Have Historians Ignored The Real Founder Of Marquette University? The Legacy Of Dr. W. J. Cronyn

Dr.  William Jerome Cronyn is a forgotten figure in the history of Marquette University.  Neither Professor Jablonsky nor Father Hamilton mentions him in their histories of the university.  However, the case can be made that it was Dr. Cronyn, a professor at the Milwaukee Medical College and a former student at the Milwaukee Law School, who first publicly advanced the idea of converting Marquette College into a full-fledged university containing both a medical school and a law school.

During the early years of the twentieth century, the independent Milwaukee Law School celebrated the end of each academic year with a banquet.  The featured speaker at the June 1906 banquet was Dr. Cronyn.  According to a story in the June 28, 1906, Stevens Point Daily Journal, in his remarks at the dinner, Cronyn “suggested the organization of a ‘Milwaukee University’ to be brought about through the consolidation of the Milwaukee College of Physicians and Surgeons, the Milwaukee Medical college, Marquette college and the Milwaukee Law school.”  Such a consolidation, would, Cronyn maintained, be “along the line of development for a Greater Milwaukee.”  According to the Daily Journal, which was covering the address primarily because Cronyn’s wife was a member of the prominent Gate family of Stevens Point, Cronyn’s  remarks “were received with enthusiastic applause.”

The law school banquet was not the first time that Cronyn had advanced the idea of the merger of Marquette College with Milwaukee’s independent professional schools.

On June 1, he had also been the after dinner speaker at the commencement banquet of the Milwaukee Medical College, and during his remarks there, he called for the union of the Medical College with the city’s Catholic college.  The proposal was reportedly met with great applause in this venue as well.

Cronyn’s remarks at the annual dinner of the Milwaukee Law School came exactly one week after Marquette College had celebrated its “Silver Jubilee.”  The three-day anniversary event had honored the creation of Marquette in 1881 and its subsequent accomplishments, but there was apparently no mention at the event of any plans to expand the college into a university.  At that point, the primary emphasis was on the building of a new college structure (which turned out to be Johnston Hall).

In his Milwaukee’s Jesuit University: Marquette, 1881-1991 (2007), Professor Thomas Jablonsky sets out the sequence by which Marquette College became Marquette University.  In the spring of 1906, a few months before Cronyn’s call for a new “Milwaukee University,” Dr. William H. Earles, president and owner of the Milwaukee Medical College, whose faculty included Dr. Cronyn, met with Marquette College president Alexander Burrows, S. J., to discuss the possibility of some form of collaboration between the two institutions.  Burrows appeared uninterested at the time, and nothing came directly from this meeting.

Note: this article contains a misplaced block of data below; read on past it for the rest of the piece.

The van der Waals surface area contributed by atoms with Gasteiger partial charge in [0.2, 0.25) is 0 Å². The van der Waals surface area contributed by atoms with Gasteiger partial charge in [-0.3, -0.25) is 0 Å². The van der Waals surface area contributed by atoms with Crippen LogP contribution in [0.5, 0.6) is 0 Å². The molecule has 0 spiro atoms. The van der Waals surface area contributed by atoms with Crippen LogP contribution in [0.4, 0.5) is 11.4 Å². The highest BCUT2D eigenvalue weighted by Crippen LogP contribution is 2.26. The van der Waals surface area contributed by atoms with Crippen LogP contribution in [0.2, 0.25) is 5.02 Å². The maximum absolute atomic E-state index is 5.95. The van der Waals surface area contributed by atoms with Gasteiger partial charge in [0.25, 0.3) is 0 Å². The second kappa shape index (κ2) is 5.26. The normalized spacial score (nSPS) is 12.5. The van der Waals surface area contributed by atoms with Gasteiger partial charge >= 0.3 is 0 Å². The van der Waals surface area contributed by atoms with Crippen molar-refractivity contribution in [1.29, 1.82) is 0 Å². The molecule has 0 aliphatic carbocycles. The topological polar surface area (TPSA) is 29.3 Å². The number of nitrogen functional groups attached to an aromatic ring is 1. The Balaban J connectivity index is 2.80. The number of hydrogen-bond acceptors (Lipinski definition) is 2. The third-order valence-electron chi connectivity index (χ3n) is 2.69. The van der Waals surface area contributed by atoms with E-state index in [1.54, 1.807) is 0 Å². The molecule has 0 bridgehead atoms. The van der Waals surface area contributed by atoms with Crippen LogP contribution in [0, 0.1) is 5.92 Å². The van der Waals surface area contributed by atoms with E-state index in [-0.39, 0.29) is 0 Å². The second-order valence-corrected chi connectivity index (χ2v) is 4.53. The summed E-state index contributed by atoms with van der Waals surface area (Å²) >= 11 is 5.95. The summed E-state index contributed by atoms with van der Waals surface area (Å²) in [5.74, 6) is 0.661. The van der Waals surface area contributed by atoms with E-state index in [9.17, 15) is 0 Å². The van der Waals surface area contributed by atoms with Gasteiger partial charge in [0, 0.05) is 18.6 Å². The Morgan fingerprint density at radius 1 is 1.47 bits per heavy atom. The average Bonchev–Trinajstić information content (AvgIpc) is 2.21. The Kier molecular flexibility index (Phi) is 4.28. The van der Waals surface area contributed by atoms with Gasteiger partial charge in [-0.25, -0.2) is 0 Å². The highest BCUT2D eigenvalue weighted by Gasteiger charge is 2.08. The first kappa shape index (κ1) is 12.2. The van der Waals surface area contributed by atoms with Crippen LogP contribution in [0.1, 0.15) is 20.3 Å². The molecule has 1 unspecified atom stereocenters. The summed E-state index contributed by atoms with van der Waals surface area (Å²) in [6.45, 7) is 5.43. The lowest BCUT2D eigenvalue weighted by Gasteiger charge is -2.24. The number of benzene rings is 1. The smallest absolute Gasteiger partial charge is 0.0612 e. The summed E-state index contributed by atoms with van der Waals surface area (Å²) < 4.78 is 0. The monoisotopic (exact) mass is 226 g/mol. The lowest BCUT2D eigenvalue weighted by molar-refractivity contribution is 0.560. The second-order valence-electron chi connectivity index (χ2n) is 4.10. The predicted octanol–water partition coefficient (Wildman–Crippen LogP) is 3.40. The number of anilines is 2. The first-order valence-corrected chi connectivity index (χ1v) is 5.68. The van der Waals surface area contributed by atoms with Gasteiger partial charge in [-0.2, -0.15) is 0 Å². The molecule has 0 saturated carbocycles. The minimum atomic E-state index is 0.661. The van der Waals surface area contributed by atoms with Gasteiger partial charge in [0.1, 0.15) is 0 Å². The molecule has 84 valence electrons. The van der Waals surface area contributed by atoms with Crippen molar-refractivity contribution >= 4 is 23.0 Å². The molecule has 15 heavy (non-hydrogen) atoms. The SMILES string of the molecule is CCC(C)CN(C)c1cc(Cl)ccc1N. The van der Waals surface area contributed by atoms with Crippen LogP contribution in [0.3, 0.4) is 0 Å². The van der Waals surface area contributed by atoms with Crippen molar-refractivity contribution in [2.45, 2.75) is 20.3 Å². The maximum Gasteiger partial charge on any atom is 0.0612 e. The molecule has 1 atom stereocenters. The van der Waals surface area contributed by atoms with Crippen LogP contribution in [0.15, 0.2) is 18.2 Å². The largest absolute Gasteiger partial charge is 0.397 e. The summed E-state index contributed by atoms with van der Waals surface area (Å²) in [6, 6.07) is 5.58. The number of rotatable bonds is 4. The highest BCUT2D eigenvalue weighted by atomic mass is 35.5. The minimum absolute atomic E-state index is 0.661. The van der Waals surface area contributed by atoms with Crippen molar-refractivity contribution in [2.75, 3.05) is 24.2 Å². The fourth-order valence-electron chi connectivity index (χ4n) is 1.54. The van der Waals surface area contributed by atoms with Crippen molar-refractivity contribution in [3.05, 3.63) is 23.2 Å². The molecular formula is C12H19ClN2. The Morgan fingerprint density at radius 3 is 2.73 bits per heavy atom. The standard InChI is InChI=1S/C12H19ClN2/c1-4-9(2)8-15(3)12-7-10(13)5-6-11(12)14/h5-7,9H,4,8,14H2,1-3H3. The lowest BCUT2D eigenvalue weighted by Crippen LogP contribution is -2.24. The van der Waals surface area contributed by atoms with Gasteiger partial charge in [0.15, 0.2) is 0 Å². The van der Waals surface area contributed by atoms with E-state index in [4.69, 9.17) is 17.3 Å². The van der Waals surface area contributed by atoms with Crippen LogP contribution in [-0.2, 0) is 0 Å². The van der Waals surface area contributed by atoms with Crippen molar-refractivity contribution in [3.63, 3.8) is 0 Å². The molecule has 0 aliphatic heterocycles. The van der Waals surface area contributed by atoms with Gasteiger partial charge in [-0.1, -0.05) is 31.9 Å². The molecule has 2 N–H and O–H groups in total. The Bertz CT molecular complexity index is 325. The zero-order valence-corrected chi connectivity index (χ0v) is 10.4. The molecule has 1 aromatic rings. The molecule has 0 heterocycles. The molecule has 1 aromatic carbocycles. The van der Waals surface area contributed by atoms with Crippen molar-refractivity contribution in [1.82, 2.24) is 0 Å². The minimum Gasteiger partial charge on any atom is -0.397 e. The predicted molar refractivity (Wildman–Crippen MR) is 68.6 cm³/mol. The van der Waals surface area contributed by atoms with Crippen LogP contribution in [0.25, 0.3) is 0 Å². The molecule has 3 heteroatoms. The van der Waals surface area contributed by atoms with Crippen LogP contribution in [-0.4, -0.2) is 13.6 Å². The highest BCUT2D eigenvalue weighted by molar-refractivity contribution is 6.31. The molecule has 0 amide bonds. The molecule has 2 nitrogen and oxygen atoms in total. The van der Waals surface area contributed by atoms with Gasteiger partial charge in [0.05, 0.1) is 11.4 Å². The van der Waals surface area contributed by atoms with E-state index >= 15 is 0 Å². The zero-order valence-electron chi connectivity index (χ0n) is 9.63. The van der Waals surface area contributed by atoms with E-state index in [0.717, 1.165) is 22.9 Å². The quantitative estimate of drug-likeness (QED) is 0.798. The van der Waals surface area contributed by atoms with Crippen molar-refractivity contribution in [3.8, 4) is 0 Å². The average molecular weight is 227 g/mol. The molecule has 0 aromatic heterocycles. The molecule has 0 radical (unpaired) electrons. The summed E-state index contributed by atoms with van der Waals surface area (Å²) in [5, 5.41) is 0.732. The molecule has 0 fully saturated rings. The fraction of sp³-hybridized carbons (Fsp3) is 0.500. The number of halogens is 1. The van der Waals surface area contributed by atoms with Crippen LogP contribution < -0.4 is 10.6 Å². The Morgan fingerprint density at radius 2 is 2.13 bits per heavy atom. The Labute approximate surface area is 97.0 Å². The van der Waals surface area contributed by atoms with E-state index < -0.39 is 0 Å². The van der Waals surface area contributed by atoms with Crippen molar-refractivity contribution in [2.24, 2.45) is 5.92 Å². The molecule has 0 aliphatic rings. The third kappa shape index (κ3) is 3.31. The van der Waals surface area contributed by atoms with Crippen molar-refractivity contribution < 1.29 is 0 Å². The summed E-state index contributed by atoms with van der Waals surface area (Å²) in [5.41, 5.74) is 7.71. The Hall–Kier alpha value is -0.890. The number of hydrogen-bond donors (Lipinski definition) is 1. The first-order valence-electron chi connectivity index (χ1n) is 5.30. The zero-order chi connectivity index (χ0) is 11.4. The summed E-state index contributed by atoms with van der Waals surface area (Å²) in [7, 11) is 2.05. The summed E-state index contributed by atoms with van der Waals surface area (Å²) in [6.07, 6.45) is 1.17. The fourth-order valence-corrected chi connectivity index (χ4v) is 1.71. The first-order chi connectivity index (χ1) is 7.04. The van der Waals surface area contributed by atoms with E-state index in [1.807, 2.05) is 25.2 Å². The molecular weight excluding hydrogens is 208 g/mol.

However, by early 1907, President Burrows attitude had changed, possibly because of the positive reaction to Cronyn’s proposals.  In May, the college and the medical school agreed to affiliate under the name of Marquette University.

Once the medical school merger was complete discussions began between Marquette and the Milwaukee Law School.  It initially looked like this second merger might occur in time for the 1907-08 academic year, but disagreement over the price that Marquette would pay for the law school’s assets (which were largely intangible) delayed the merger until the spring of 1908.  Before the 1908 academic year began, Marquette also purchased the small Milwaukee University Law School.

While Cronyn ,of course, cannot be said to be solely responsible for the mergers that led to the creation of Marquette University, his remarks at the two June 1906 banquets and the developments that followed suggest that he played an important part in the school’s transition from college to university, and a part that has rarely been acknowledged.